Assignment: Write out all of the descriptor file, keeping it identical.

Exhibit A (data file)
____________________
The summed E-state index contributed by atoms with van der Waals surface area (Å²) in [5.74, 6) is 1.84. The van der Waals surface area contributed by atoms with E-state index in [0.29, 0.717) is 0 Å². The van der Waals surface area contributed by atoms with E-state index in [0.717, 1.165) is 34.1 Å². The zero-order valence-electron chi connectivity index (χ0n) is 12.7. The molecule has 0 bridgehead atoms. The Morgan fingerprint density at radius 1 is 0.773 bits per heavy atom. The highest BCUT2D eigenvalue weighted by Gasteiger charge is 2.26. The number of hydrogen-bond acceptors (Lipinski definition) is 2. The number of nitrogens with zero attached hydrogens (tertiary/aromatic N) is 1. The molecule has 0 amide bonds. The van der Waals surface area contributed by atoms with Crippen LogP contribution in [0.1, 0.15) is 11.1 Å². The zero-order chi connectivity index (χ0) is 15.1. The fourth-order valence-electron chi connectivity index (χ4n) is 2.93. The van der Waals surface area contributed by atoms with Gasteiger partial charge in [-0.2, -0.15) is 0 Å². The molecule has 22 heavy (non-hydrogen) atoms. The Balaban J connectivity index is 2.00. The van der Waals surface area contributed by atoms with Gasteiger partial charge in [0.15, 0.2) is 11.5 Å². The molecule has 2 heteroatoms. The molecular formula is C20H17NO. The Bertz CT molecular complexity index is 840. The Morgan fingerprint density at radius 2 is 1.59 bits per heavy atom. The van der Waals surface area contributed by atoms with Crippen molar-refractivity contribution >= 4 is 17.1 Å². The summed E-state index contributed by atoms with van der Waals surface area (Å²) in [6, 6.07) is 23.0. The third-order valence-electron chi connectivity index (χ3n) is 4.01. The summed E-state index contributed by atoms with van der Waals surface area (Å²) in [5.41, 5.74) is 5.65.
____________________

The summed E-state index contributed by atoms with van der Waals surface area (Å²) in [5.74, 6) is 1.84. The van der Waals surface area contributed by atoms with E-state index in [0.29, 0.717) is 0 Å². The van der Waals surface area contributed by atoms with E-state index in [0.717, 1.165) is 34.1 Å². The zero-order valence-electron chi connectivity index (χ0n) is 12.7. The molecule has 0 bridgehead atoms. The Morgan fingerprint density at radius 1 is 0.773 bits per heavy atom. The highest BCUT2D eigenvalue weighted by Gasteiger charge is 2.26. The number of hydrogen-bond acceptors (Lipinski definition) is 2. The number of nitrogens with zero attached hydrogens (tertiary/aromatic N) is 1. The molecule has 0 amide bonds. The van der Waals surface area contributed by atoms with Crippen LogP contribution in [0.1, 0.15) is 11.1 Å². The zero-order chi connectivity index (χ0) is 15.1. The fourth-order valence-electron chi connectivity index (χ4n) is 2.93. The van der Waals surface area contributed by atoms with Gasteiger partial charge in [-0.2, -0.15) is 0 Å². The molecule has 22 heavy (non-hydrogen) atoms. The Balaban J connectivity index is 2.00. The van der Waals surface area contributed by atoms with Gasteiger partial charge in [0.15, 0.2) is 11.5 Å². The molecule has 2 heteroatoms. The molecular formula is C20H17NO. The Bertz CT molecular complexity index is 840. The Morgan fingerprint density at radius 2 is 1.59 bits per heavy atom. The van der Waals surface area contributed by atoms with Crippen molar-refractivity contribution >= 4 is 17.1 Å². The summed E-state index contributed by atoms with van der Waals surface area (Å²) in [6, 6.07) is 23.0. The third-order valence-electron chi connectivity index (χ3n) is 4.01. The summed E-state index contributed by atoms with van der Waals surface area (Å²) in [5.41, 5.74) is 5.65.